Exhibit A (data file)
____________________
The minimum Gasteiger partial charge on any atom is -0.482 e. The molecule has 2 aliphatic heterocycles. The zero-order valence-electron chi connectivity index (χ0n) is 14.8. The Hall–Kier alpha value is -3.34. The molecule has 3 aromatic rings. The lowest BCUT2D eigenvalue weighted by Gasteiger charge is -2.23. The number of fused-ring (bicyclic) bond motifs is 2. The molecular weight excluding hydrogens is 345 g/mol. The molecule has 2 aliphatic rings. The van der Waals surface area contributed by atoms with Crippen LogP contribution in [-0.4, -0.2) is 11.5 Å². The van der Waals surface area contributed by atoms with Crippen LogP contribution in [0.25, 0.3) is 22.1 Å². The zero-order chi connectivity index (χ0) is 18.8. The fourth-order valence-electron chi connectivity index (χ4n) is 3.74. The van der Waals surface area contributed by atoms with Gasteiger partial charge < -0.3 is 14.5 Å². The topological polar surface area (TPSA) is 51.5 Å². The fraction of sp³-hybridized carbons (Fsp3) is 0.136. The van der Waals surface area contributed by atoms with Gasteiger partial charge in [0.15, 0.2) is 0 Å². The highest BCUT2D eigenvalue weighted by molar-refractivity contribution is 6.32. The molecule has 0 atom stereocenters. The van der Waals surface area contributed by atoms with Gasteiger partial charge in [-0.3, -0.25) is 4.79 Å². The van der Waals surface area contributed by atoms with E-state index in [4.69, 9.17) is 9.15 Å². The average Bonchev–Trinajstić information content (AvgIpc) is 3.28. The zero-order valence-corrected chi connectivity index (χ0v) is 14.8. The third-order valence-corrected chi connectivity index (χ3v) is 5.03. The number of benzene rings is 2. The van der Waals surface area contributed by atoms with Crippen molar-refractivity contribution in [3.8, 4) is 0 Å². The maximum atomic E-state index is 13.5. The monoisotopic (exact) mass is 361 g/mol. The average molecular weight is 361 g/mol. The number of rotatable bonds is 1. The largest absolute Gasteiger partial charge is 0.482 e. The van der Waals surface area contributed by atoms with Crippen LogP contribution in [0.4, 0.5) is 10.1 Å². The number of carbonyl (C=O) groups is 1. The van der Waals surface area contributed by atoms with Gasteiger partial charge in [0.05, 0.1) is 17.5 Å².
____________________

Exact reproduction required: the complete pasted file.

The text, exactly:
The minimum Gasteiger partial charge on any atom is -0.482 e. The molecule has 2 aliphatic heterocycles. The zero-order valence-electron chi connectivity index (χ0n) is 14.8. The Hall–Kier alpha value is -3.34. The molecule has 3 aromatic rings. The lowest BCUT2D eigenvalue weighted by Gasteiger charge is -2.23. The number of fused-ring (bicyclic) bond motifs is 2. The molecular weight excluding hydrogens is 345 g/mol. The molecule has 2 aliphatic rings. The van der Waals surface area contributed by atoms with Crippen LogP contribution in [-0.4, -0.2) is 11.5 Å². The van der Waals surface area contributed by atoms with Crippen LogP contribution in [0.25, 0.3) is 22.1 Å². The zero-order chi connectivity index (χ0) is 18.8. The fourth-order valence-electron chi connectivity index (χ4n) is 3.74. The van der Waals surface area contributed by atoms with Gasteiger partial charge < -0.3 is 14.5 Å². The topological polar surface area (TPSA) is 51.5 Å². The fraction of sp³-hybridized carbons (Fsp3) is 0.136. The van der Waals surface area contributed by atoms with Gasteiger partial charge in [0.15, 0.2) is 0 Å². The highest BCUT2D eigenvalue weighted by molar-refractivity contribution is 6.32. The molecule has 0 atom stereocenters. The van der Waals surface area contributed by atoms with Gasteiger partial charge in [-0.3, -0.25) is 4.79 Å². The van der Waals surface area contributed by atoms with E-state index in [4.69, 9.17) is 9.15 Å². The average Bonchev–Trinajstić information content (AvgIpc) is 3.28. The zero-order valence-corrected chi connectivity index (χ0v) is 14.8. The third-order valence-corrected chi connectivity index (χ3v) is 5.03. The number of benzene rings is 2. The van der Waals surface area contributed by atoms with Crippen molar-refractivity contribution in [3.8, 4) is 0 Å². The maximum atomic E-state index is 13.5. The monoisotopic (exact) mass is 361 g/mol. The average molecular weight is 361 g/mol. The number of rotatable bonds is 1. The largest absolute Gasteiger partial charge is 0.482 e. The van der Waals surface area contributed by atoms with Crippen LogP contribution in [0.4, 0.5) is 10.1 Å². The number of carbonyl (C=O) groups is 1. The van der Waals surface area contributed by atoms with Gasteiger partial charge in [0.05, 0.1) is 17.5 Å².